An Interesting Concept

K&F Concept adapter to couple the Canon FD lenses to the Sony A7r. The image was captured using a 50mm Canon FD lens mounted on an Olympus EM5 using a K&F Concept adapter.
K&F Concept adapter to couple the Canon FD lenses to the Sony A7r. The image was captured using a 50mm Canon FD lens mounted on an Olympus EM5 using a K&F Concept adapter.

Last year when I invested in a Sony A7r and Canon L series lenses, I posted a few thoughts about the adapter I was using. This was a Canon EF to NEX adapter which although poor for autofocus maintained the aperture link to the EF lenses. If you aren’t aware, the only way to control the aperture on a Canon EF lens is by coupling it to a camera that can talk to the lens. Everything is electronic and that keeps the price of these adapters high.

But at that time I also posted some thoughts about the Canon FD lenses a friend had begun to use. For anyone not familiar with the FD lenses, these predate the EF lenses. My conclusion following a little experimentation is that the centre of these lenses was marginally sharper than my new EF L series lenses.

In the end I did purchase a few FD lenses to experiment further with. A 28mm which is quite soft. A 50mm 1.4 which is sharp stopped down but soft wide open. And a 70-210 which is very nice at the 70mm end and goes off at the 210mm end. All need to be stopped down to around f/8.0 to really perform well but all have a wonderful feel and produce quite creative looking images. I think the most expensive of the lenses was the 50mm f/1.4 which I bought on eBay for £30. The other two were bought from Ffords Photographic for £24 and £28.

Now the adapter I bought for these lenses was the K&F Concept and cost me around £12 from Amazon. When I received the adapter I couldn’t believe the build quality for this price point. I was so impressed that I bought a second, but this time for the Canon FD to Micro 43 body. Here’s the link (

I love the eel of the Canon 50mm on the Olympus EM5, it seems to have been made for it. It also turns the 50mm lens into an amazing 100mm lens with virtually no depth of field. Just remember to keep away from the edges if you are using it wide open. Actually, forget that last comment. Use it wide open and embrace the quirky old school effects.

Is anyone else out there using old lenses on a Micro 43 camera? It would be great to hear your experiences if you are.

10 thoughts on “An Interesting Concept

  1. I am glad that you are having good results with your legacy lenses. I too have a selection of FD’s (28, 50 macro), Minolta MC/MD (28 and 45). I use these on my GX-1 and a Fuji X-E1. The Canon 28 on the GX-1 is nice. I have not yet tried them on the Air 01. I am also considering Oly PenF lenses, they were designed for the half-frame system. So their image might more closely cover the m4/3 sensor. Thanks for your images and comments. Jerry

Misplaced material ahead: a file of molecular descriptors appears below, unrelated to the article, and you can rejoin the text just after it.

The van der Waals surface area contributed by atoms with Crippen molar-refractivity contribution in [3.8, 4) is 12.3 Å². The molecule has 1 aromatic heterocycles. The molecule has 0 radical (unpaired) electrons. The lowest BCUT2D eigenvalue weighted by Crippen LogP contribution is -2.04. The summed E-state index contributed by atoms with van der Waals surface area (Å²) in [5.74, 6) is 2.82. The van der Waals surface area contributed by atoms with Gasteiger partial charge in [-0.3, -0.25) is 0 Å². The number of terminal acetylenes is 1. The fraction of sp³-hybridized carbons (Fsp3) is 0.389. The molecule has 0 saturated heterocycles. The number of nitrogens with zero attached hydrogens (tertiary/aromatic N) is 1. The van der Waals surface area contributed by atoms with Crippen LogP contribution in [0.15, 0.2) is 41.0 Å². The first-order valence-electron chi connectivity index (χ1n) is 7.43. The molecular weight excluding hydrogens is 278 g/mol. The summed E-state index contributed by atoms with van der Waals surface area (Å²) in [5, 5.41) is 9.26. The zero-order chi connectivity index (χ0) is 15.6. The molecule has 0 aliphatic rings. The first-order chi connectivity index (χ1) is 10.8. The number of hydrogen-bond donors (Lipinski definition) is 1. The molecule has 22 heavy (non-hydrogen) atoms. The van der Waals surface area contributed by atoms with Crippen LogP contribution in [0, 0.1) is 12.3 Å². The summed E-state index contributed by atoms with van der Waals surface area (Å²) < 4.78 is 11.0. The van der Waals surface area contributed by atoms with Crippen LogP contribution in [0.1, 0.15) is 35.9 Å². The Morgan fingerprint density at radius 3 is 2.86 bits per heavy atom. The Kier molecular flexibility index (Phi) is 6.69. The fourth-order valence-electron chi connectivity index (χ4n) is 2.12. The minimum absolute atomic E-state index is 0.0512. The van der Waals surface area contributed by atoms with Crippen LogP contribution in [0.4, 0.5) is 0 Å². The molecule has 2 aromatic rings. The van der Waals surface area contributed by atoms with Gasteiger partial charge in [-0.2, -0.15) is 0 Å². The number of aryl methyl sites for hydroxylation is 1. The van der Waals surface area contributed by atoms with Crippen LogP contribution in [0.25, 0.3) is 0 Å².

1. I think theres some great fun to be had for quite a modest outlay. I think I’m going to try to pick up some old Oly lenses and an adapter. I also picked up an adapter for my XPan lenses to the Sony. They perform really well.

  2. Hi Robin,
    My 1973 vintage Canon F1 and its FD lenses have been sat in the bottom of the wardrobe for years. After getting a Lumix G3, I bought one of the cheap FD>M43 adapters from eBay to try out my old lenses.
    Like you, I found my 50mm F1.4 to be the best of the bunch and have had pleasing results using it with the G3 as a portrait lens. I would be interested to know how yours compares IQ-wise with your Ol;ympus 45mm.

  3. This comment is not exactly on point, but relevant because of your use of the Sony A7. I bought a couple of adapters for use of Konica Hexanon AR lenses on my Sony E mount camera, and was really pleased with the results. As Sony and Zeiss brought out “native” lenses, I sold them off, . I used the 57mm f:1.2 which had some fringing wide open and was subject to flare, but was otherwise a great and cheap very fast lens. The 85mm f:1.8 performed well even wide open and the 200mm and 300mm f;4 telephoto lenses were a true bargain; I think I paid $300 for them both!

    1. Thanks for adding your experience Dennis. I wouldn’t say that this was off topic at all. I hadn’t thought about these lenses but looking them up on ebay you can buy them for less than the Canon FD. Something else for me to experiment with in due course I think.

  4. Hi Robin, I have an adapter to use my old Pentax K lenses (of which I have a full drawer) on my oly pm1. Only a few lenses make any sense though: the pancake 40 mm f:2.8, a 55 f:2 and a 50 f:1.7, a 28 f:2.8. All other are very heavy, and the focal distance is too long to be really useful.

  5. I haven’t had great results with lenses wider than ~35mm on M4/3, but I regularly use several legacy lenses with my GX7. In addition to the Super Takumar 50/1.4, my favourites are macro lenses – a Vivitar 55/2.8 and a Sigma 90mm/2.8 which are remarkable inexpensive, compact, and very sharp. They also double as convenient portrait lenses in a pinch.

    For even more fun, you can get a focal reducer for about $90 on eBay, widening your focal length by 0.71x, increasing light gathering by a full stop, and increasing resolution to boot (at least when at f2 or more). It’s almost like magic. I use one on a Canon FD 50-135/f3.5, giving me a very usable ~35-100/f2.5 that only cost $60 plus the adapter…

    1. Thanks. There are some interesting new lens ideas in here that I hadn’t thought about. I certainly hadn’t considered widening the focal length. When I have tried these in the past I had a dreadful version that was unusable.

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